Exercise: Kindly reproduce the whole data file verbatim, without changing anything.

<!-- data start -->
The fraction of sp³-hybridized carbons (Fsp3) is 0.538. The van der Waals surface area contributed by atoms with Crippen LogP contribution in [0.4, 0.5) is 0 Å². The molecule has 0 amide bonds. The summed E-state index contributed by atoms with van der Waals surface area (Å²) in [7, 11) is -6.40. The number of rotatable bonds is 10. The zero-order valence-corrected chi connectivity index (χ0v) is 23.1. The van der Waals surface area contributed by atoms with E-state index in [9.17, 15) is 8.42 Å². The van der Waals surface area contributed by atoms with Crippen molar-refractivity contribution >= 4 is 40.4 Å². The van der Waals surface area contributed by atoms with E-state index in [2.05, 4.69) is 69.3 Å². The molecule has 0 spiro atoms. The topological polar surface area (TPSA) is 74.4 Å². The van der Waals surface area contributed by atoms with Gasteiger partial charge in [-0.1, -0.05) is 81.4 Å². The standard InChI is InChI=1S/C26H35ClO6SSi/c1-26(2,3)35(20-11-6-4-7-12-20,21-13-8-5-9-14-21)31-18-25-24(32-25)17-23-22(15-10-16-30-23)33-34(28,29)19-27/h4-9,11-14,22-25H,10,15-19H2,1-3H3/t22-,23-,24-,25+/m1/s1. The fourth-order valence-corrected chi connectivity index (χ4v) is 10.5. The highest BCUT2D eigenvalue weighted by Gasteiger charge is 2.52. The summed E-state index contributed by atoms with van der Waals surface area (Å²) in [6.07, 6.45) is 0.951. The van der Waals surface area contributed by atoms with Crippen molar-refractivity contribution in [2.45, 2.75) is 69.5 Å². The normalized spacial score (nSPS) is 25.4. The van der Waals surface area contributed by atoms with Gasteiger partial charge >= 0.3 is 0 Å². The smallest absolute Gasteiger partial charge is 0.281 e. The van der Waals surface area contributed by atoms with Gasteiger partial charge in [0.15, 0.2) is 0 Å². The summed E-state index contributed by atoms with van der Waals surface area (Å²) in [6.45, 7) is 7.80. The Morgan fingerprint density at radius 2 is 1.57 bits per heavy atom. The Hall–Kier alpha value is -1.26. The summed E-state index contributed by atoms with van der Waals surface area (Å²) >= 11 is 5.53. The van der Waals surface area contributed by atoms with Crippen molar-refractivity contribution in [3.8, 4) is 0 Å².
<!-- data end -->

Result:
The fraction of sp³-hybridized carbons (Fsp3) is 0.538. The van der Waals surface area contributed by atoms with Crippen LogP contribution in [0.4, 0.5) is 0 Å². The molecule has 0 amide bonds. The summed E-state index contributed by atoms with van der Waals surface area (Å²) in [7, 11) is -6.40. The number of rotatable bonds is 10. The zero-order valence-corrected chi connectivity index (χ0v) is 23.1. The van der Waals surface area contributed by atoms with E-state index in [9.17, 15) is 8.42 Å². The van der Waals surface area contributed by atoms with Crippen molar-refractivity contribution >= 4 is 40.4 Å². The van der Waals surface area contributed by atoms with E-state index in [2.05, 4.69) is 69.3 Å². The molecule has 0 spiro atoms. The topological polar surface area (TPSA) is 74.4 Å². The van der Waals surface area contributed by atoms with Gasteiger partial charge in [-0.1, -0.05) is 81.4 Å². The standard InChI is InChI=1S/C26H35ClO6SSi/c1-26(2,3)35(20-11-6-4-7-12-20,21-13-8-5-9-14-21)31-18-25-24(32-25)17-23-22(15-10-16-30-23)33-34(28,29)19-27/h4-9,11-14,22-25H,10,15-19H2,1-3H3/t22-,23-,24-,25+/m1/s1. The fourth-order valence-corrected chi connectivity index (χ4v) is 10.5. The highest BCUT2D eigenvalue weighted by Gasteiger charge is 2.52. The summed E-state index contributed by atoms with van der Waals surface area (Å²) in [6.07, 6.45) is 0.951. The van der Waals surface area contributed by atoms with Crippen molar-refractivity contribution in [2.45, 2.75) is 69.5 Å². The normalized spacial score (nSPS) is 25.4. The van der Waals surface area contributed by atoms with Gasteiger partial charge >= 0.3 is 0 Å². The smallest absolute Gasteiger partial charge is 0.281 e. The van der Waals surface area contributed by atoms with Gasteiger partial charge in [0.15, 0.2) is 0 Å². The summed E-state index contributed by atoms with van der Waals surface area (Å²) in [6.45, 7) is 7.80. The Morgan fingerprint density at radius 2 is 1.57 bits per heavy atom. The Hall–Kier alpha value is -1.26. The summed E-state index contributed by atoms with van der Waals surface area (Å²) >= 11 is 5.53. The van der Waals surface area contributed by atoms with Crippen molar-refractivity contribution in [3.8, 4) is 0 Å².